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Blizzard Death Toll Climbs to 17

October 29, 1997

DENVER (AP) _ Authorities on Tuesday raced to feed thousands of hungry cattle stranded in snowdrifts left over from a weekend blizzard and warned of serious losses as ranchers began to count how many cattle died in the storm.

Anthony Brungardt said he may have lost up to half of his herd of 350 cattle.

``Everywhere I drive, there’s dead cattle in fences. I think we’ve pulled just over 30 ear tags today. Another 40 are buried in a ravine,″ said Brungardt, 32, a Kansas native who has ranched in southeastern Colorado for four years.

The death toll from the snowstorm climbed to 17 in seven states, as Nebraska officials said a 17-year-old boy’s snow-covered body was found in Overton on Sunday. Brian Witmer’s autopsy said he died of hypothermia.

In Colorado, rescuers continued searching for 75-year-old Mae Hunter, whose abandoned car was found Sunday amid high snowdrifts.

The storm dumped up to 8 inches of snow on parts of Michigan Monday before it blew into Canada. Over the weekend, Colorado got nearly 4 1/2 feet and Nebraska received 23 inches.

In Nebraska, about 22,000 customers were still without electricity Tuesday and about 10,000 had no phone service. At the peak of the storm, about 150,000 had no power.

``There’s been quite a sense of adventure but I think it’s getting a bit old for our guests,″ said Jim Nolan, who invited friends without electricity to stay in his Omaha home.

Six adults and seven children _ ranging in age from 2 months to 7 years _ filled the three-bedroom house. ``When you have than many people, there are a lot of shoes.″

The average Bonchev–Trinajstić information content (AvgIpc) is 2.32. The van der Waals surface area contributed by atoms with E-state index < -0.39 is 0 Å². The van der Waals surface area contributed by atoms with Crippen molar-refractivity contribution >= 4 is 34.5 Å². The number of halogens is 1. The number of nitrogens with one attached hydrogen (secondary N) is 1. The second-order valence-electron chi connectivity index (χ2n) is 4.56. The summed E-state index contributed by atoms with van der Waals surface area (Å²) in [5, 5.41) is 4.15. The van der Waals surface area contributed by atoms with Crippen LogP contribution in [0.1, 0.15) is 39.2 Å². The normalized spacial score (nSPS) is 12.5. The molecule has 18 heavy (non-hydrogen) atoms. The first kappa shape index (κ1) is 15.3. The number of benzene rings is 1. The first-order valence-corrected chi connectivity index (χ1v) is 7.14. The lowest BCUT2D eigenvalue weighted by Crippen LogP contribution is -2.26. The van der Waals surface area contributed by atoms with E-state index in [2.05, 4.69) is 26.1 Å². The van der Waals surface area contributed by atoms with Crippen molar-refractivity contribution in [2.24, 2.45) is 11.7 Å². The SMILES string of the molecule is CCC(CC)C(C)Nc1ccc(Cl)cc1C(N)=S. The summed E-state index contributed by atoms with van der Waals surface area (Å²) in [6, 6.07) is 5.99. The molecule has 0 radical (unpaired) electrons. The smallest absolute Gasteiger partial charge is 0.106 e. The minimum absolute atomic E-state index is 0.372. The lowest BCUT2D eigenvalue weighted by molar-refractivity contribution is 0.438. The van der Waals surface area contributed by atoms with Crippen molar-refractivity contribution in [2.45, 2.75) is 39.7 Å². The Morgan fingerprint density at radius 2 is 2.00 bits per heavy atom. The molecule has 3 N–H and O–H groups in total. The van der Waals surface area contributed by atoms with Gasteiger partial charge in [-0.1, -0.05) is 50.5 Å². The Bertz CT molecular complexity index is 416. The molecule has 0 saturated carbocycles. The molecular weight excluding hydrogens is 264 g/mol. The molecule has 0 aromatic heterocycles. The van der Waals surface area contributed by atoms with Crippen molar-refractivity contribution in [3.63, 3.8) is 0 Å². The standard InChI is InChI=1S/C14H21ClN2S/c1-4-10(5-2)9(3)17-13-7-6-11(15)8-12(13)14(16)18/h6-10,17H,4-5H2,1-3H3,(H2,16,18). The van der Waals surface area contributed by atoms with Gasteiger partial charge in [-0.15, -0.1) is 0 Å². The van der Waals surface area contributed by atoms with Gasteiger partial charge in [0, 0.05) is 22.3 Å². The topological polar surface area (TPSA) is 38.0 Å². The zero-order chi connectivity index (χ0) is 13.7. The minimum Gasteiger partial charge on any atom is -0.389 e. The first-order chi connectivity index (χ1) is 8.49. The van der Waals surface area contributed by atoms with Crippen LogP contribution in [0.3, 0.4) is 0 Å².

In Iowa, Dana Andersen was one of an estimated 5,000 people in the Des Moines area still without electricity after more than 6 inches of wet, heavy snow fell on the city Sunday. She was worried about the food rotting in her refrigerator.

``It’s gross, I’m sure,″ she said Tuesday. ``Of course it’s dark enough, so I wouldn’t be able to see anything, so this would be the time to deal with it.″

Robert McLavey, deputy commissioner of the state’s agricultural department, said the Farm Service Agency is assessing how many cattle died in the storm. The National Cattlemen’s Association in Denver said 2,400 died in Kansas alone.

``We’re probably looking at the worst (storm livestock losses) in recent history,″ McLavey said. ``Everyone thought it was just going to be one of those good winter storms.″

The National Guard used six helicopters to drop hay into southeastern Colorado fields to feed up to 8,000 stranded cattle. Authorities hoped they would return Wednesday to drop more hay.

``We’re trying to get the ones belly-deep in snow,″ Prowers County Commissioner Leroy Mauch said. ``The cattle are getting tired. They’ve been waiting around for four days. It’s starting to put a strain on them.″

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